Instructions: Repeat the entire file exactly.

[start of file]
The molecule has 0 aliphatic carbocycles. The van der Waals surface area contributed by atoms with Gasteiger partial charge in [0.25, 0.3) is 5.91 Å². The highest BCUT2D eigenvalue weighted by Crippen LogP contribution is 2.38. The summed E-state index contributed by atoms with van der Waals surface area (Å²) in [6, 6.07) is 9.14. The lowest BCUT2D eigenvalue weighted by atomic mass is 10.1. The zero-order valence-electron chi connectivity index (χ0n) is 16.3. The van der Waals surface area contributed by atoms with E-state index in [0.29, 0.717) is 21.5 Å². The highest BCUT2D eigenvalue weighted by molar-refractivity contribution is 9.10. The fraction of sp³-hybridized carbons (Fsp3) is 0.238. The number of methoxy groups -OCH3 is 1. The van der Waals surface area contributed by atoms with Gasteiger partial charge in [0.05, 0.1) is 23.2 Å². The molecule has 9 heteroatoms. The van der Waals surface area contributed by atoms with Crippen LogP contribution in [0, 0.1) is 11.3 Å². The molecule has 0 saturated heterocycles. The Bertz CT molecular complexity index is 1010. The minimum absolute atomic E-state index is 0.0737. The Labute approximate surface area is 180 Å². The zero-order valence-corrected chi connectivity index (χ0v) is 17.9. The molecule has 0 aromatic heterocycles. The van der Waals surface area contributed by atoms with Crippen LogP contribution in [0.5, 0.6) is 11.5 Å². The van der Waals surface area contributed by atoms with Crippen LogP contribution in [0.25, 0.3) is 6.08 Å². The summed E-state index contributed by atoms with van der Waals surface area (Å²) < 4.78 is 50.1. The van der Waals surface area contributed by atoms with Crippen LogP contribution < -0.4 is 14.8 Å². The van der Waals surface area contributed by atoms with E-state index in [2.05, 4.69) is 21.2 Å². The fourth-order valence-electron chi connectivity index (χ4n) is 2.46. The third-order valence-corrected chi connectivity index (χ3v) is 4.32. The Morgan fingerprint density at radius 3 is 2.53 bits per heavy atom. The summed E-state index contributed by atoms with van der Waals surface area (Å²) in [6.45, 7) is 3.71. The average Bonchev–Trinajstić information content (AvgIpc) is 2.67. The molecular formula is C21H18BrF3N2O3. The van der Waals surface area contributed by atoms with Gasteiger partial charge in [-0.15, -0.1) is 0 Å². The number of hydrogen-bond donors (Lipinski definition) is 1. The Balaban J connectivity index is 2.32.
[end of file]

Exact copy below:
The molecule has 0 aliphatic carbocycles. The van der Waals surface area contributed by atoms with Gasteiger partial charge in [0.25, 0.3) is 5.91 Å². The highest BCUT2D eigenvalue weighted by Crippen LogP contribution is 2.38. The summed E-state index contributed by atoms with van der Waals surface area (Å²) in [6, 6.07) is 9.14. The lowest BCUT2D eigenvalue weighted by atomic mass is 10.1. The zero-order valence-electron chi connectivity index (χ0n) is 16.3. The van der Waals surface area contributed by atoms with E-state index in [0.29, 0.717) is 21.5 Å². The highest BCUT2D eigenvalue weighted by molar-refractivity contribution is 9.10. The fraction of sp³-hybridized carbons (Fsp3) is 0.238. The number of methoxy groups -OCH3 is 1. The van der Waals surface area contributed by atoms with Gasteiger partial charge in [0.05, 0.1) is 23.2 Å². The molecule has 9 heteroatoms. The van der Waals surface area contributed by atoms with Crippen LogP contribution in [0, 0.1) is 11.3 Å². The molecule has 0 saturated heterocycles. The Bertz CT molecular complexity index is 1010. The minimum absolute atomic E-state index is 0.0737. The Labute approximate surface area is 180 Å². The zero-order valence-corrected chi connectivity index (χ0v) is 17.9. The molecule has 0 aromatic heterocycles. The van der Waals surface area contributed by atoms with Crippen LogP contribution in [0.5, 0.6) is 11.5 Å². The van der Waals surface area contributed by atoms with Crippen LogP contribution in [0.25, 0.3) is 6.08 Å². The summed E-state index contributed by atoms with van der Waals surface area (Å²) < 4.78 is 50.1. The van der Waals surface area contributed by atoms with Crippen LogP contribution < -0.4 is 14.8 Å². The van der Waals surface area contributed by atoms with E-state index in [2.05, 4.69) is 21.2 Å². The fourth-order valence-electron chi connectivity index (χ4n) is 2.46. The third-order valence-corrected chi connectivity index (χ3v) is 4.32. The Morgan fingerprint density at radius 3 is 2.53 bits per heavy atom. The summed E-state index contributed by atoms with van der Waals surface area (Å²) in [6.45, 7) is 3.71. The average Bonchev–Trinajstić information content (AvgIpc) is 2.67. The molecular formula is C21H18BrF3N2O3. The van der Waals surface area contributed by atoms with Gasteiger partial charge in [-0.15, -0.1) is 0 Å². The number of hydrogen-bond donors (Lipinski definition) is 1. The Balaban J connectivity index is 2.32.